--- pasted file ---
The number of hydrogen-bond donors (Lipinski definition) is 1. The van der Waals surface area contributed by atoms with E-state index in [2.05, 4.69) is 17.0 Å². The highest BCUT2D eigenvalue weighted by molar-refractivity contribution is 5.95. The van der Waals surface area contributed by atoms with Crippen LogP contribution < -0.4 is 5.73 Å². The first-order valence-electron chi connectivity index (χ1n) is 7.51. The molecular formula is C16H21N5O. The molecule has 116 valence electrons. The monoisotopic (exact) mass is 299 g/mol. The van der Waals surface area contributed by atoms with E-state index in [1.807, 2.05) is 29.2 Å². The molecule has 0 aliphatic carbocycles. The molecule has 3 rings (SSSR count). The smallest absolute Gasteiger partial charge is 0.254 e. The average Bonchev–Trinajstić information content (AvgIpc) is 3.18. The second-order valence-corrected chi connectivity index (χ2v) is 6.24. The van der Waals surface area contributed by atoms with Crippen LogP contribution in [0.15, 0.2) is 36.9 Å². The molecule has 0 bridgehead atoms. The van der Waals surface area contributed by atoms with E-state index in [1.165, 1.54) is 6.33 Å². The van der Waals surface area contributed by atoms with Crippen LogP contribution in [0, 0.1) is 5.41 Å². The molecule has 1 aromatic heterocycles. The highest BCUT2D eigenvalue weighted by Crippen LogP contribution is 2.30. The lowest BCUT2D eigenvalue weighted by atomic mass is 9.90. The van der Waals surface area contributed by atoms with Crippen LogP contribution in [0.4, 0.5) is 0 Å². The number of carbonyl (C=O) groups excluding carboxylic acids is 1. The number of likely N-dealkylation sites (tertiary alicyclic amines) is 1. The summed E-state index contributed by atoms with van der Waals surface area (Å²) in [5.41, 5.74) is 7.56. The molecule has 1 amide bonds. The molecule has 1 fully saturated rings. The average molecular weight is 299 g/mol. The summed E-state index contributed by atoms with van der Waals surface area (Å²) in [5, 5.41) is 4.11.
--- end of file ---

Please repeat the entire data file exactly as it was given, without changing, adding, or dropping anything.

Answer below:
The number of hydrogen-bond donors (Lipinski definition) is 1. The van der Waals surface area contributed by atoms with E-state index in [2.05, 4.69) is 17.0 Å². The highest BCUT2D eigenvalue weighted by molar-refractivity contribution is 5.95. The van der Waals surface area contributed by atoms with Crippen LogP contribution < -0.4 is 5.73 Å². The first-order valence-electron chi connectivity index (χ1n) is 7.51. The molecular formula is C16H21N5O. The molecule has 116 valence electrons. The monoisotopic (exact) mass is 299 g/mol. The van der Waals surface area contributed by atoms with E-state index in [1.807, 2.05) is 29.2 Å². The molecule has 0 aliphatic carbocycles. The molecule has 3 rings (SSSR count). The smallest absolute Gasteiger partial charge is 0.254 e. The average Bonchev–Trinajstić information content (AvgIpc) is 3.18. The second-order valence-corrected chi connectivity index (χ2v) is 6.24. The van der Waals surface area contributed by atoms with Crippen LogP contribution in [0.15, 0.2) is 36.9 Å². The molecule has 0 bridgehead atoms. The van der Waals surface area contributed by atoms with E-state index in [1.165, 1.54) is 6.33 Å². The van der Waals surface area contributed by atoms with Crippen LogP contribution in [0, 0.1) is 5.41 Å². The molecule has 1 aromatic heterocycles. The highest BCUT2D eigenvalue weighted by Crippen LogP contribution is 2.30. The lowest BCUT2D eigenvalue weighted by atomic mass is 9.90. The van der Waals surface area contributed by atoms with Crippen LogP contribution in [0.4, 0.5) is 0 Å². The number of carbonyl (C=O) groups excluding carboxylic acids is 1. The number of likely N-dealkylation sites (tertiary alicyclic amines) is 1. The summed E-state index contributed by atoms with van der Waals surface area (Å²) in [5.41, 5.74) is 7.56. The molecule has 1 amide bonds. The molecule has 1 fully saturated rings. The average molecular weight is 299 g/mol. The summed E-state index contributed by atoms with van der Waals surface area (Å²) in [5, 5.41) is 4.11.